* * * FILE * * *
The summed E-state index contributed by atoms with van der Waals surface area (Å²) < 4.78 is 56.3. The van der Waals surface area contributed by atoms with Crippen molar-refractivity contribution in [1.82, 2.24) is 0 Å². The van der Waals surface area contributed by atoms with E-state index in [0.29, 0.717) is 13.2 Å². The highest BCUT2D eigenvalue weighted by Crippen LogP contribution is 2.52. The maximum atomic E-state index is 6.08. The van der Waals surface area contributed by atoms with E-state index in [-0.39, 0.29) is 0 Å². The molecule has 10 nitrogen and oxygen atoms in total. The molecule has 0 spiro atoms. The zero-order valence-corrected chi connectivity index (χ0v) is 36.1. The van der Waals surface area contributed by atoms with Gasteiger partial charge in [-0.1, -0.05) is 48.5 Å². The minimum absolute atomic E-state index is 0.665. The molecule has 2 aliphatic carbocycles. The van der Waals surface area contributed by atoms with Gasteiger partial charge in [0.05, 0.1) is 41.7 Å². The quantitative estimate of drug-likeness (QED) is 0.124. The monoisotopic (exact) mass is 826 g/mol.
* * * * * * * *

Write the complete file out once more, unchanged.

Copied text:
The summed E-state index contributed by atoms with van der Waals surface area (Å²) < 4.78 is 56.3. The van der Waals surface area contributed by atoms with Crippen molar-refractivity contribution in [1.82, 2.24) is 0 Å². The van der Waals surface area contributed by atoms with E-state index in [0.29, 0.717) is 13.2 Å². The highest BCUT2D eigenvalue weighted by Crippen LogP contribution is 2.52. The maximum atomic E-state index is 6.08. The van der Waals surface area contributed by atoms with E-state index in [-0.39, 0.29) is 0 Å². The molecule has 10 nitrogen and oxygen atoms in total. The molecule has 0 spiro atoms. The zero-order valence-corrected chi connectivity index (χ0v) is 36.1. The van der Waals surface area contributed by atoms with Gasteiger partial charge in [-0.1, -0.05) is 48.5 Å². The minimum absolute atomic E-state index is 0.665. The molecule has 2 aliphatic carbocycles. The van der Waals surface area contributed by atoms with Gasteiger partial charge in [0.05, 0.1) is 41.7 Å². The quantitative estimate of drug-likeness (QED) is 0.124. The monoisotopic (exact) mass is 826 g/mol.